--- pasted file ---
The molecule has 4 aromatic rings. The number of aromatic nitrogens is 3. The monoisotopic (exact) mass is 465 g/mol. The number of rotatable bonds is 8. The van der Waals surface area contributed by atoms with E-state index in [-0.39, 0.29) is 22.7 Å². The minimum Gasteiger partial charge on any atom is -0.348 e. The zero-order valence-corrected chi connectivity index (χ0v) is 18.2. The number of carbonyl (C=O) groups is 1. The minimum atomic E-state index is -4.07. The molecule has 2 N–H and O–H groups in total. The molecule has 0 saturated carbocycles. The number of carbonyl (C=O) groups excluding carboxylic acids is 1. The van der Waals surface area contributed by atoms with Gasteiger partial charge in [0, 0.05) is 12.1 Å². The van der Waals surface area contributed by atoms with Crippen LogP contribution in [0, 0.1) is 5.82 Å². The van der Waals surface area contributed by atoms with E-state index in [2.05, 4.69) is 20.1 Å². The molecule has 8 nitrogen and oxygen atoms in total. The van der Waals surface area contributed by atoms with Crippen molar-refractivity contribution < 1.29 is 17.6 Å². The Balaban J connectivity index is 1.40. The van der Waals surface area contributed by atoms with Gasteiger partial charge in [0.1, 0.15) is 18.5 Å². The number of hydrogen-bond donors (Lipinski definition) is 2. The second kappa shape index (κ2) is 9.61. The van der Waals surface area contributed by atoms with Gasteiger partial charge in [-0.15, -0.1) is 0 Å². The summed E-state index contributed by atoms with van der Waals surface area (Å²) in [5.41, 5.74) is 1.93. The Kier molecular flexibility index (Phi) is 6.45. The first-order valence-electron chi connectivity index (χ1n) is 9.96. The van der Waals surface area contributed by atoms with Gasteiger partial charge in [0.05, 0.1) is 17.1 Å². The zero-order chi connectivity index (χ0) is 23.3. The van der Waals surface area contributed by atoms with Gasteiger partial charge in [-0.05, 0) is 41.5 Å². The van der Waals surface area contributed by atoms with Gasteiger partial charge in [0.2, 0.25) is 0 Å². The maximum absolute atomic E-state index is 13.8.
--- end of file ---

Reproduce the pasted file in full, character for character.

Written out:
The molecule has 4 aromatic rings. The number of aromatic nitrogens is 3. The monoisotopic (exact) mass is 465 g/mol. The number of rotatable bonds is 8. The van der Waals surface area contributed by atoms with E-state index in [-0.39, 0.29) is 22.7 Å². The minimum Gasteiger partial charge on any atom is -0.348 e. The zero-order valence-corrected chi connectivity index (χ0v) is 18.2. The number of carbonyl (C=O) groups is 1. The minimum atomic E-state index is -4.07. The molecule has 2 N–H and O–H groups in total. The molecule has 0 saturated carbocycles. The number of carbonyl (C=O) groups excluding carboxylic acids is 1. The van der Waals surface area contributed by atoms with Gasteiger partial charge in [0, 0.05) is 12.1 Å². The van der Waals surface area contributed by atoms with Crippen LogP contribution in [0, 0.1) is 5.82 Å². The van der Waals surface area contributed by atoms with E-state index in [2.05, 4.69) is 20.1 Å². The molecule has 8 nitrogen and oxygen atoms in total. The van der Waals surface area contributed by atoms with Crippen molar-refractivity contribution < 1.29 is 17.6 Å². The Balaban J connectivity index is 1.40. The van der Waals surface area contributed by atoms with Gasteiger partial charge in [0.1, 0.15) is 18.5 Å². The number of hydrogen-bond donors (Lipinski definition) is 2. The second kappa shape index (κ2) is 9.61. The van der Waals surface area contributed by atoms with Gasteiger partial charge in [-0.15, -0.1) is 0 Å². The summed E-state index contributed by atoms with van der Waals surface area (Å²) in [5.41, 5.74) is 1.93. The Kier molecular flexibility index (Phi) is 6.45. The first-order valence-electron chi connectivity index (χ1n) is 9.96. The van der Waals surface area contributed by atoms with Gasteiger partial charge in [0.05, 0.1) is 17.1 Å². The zero-order chi connectivity index (χ0) is 23.3. The van der Waals surface area contributed by atoms with Gasteiger partial charge in [-0.05, 0) is 41.5 Å². The van der Waals surface area contributed by atoms with Gasteiger partial charge in [0.2, 0.25) is 0 Å². The maximum absolute atomic E-state index is 13.8.